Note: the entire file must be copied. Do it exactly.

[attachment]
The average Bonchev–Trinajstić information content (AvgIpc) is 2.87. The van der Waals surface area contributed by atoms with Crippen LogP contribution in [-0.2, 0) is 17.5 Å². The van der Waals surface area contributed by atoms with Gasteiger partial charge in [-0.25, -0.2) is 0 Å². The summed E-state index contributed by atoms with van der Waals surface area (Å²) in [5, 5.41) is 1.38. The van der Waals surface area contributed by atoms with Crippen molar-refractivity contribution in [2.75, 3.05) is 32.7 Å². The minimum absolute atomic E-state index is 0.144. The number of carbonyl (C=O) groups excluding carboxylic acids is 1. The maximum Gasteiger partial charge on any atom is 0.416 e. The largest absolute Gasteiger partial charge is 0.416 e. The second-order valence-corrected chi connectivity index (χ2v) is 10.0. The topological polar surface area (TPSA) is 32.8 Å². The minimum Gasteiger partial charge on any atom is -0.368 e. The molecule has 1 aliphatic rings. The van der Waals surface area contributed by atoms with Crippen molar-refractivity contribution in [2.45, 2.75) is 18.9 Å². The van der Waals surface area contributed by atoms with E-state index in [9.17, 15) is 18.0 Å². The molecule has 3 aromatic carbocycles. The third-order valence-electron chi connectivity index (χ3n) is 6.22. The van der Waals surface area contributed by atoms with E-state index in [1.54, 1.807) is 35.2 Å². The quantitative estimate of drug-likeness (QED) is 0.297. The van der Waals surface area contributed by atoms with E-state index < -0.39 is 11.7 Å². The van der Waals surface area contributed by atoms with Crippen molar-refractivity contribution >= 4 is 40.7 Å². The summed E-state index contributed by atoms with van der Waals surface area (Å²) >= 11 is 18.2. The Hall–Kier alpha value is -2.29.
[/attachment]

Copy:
The average Bonchev–Trinajstić information content (AvgIpc) is 2.87. The van der Waals surface area contributed by atoms with Crippen LogP contribution in [-0.2, 0) is 17.5 Å². The van der Waals surface area contributed by atoms with Gasteiger partial charge in [-0.25, -0.2) is 0 Å². The summed E-state index contributed by atoms with van der Waals surface area (Å²) in [5, 5.41) is 1.38. The van der Waals surface area contributed by atoms with Crippen molar-refractivity contribution in [2.75, 3.05) is 32.7 Å². The minimum absolute atomic E-state index is 0.144. The number of carbonyl (C=O) groups excluding carboxylic acids is 1. The maximum Gasteiger partial charge on any atom is 0.416 e. The largest absolute Gasteiger partial charge is 0.416 e. The second-order valence-corrected chi connectivity index (χ2v) is 10.0. The topological polar surface area (TPSA) is 32.8 Å². The minimum Gasteiger partial charge on any atom is -0.368 e. The molecule has 1 aliphatic rings. The van der Waals surface area contributed by atoms with Crippen molar-refractivity contribution in [2.45, 2.75) is 18.9 Å². The van der Waals surface area contributed by atoms with E-state index in [9.17, 15) is 18.0 Å². The molecule has 3 aromatic carbocycles. The third-order valence-electron chi connectivity index (χ3n) is 6.22. The van der Waals surface area contributed by atoms with E-state index in [1.54, 1.807) is 35.2 Å². The quantitative estimate of drug-likeness (QED) is 0.297. The van der Waals surface area contributed by atoms with E-state index < -0.39 is 11.7 Å². The van der Waals surface area contributed by atoms with Crippen molar-refractivity contribution >= 4 is 40.7 Å². The summed E-state index contributed by atoms with van der Waals surface area (Å²) >= 11 is 18.2. The Hall–Kier alpha value is -2.29.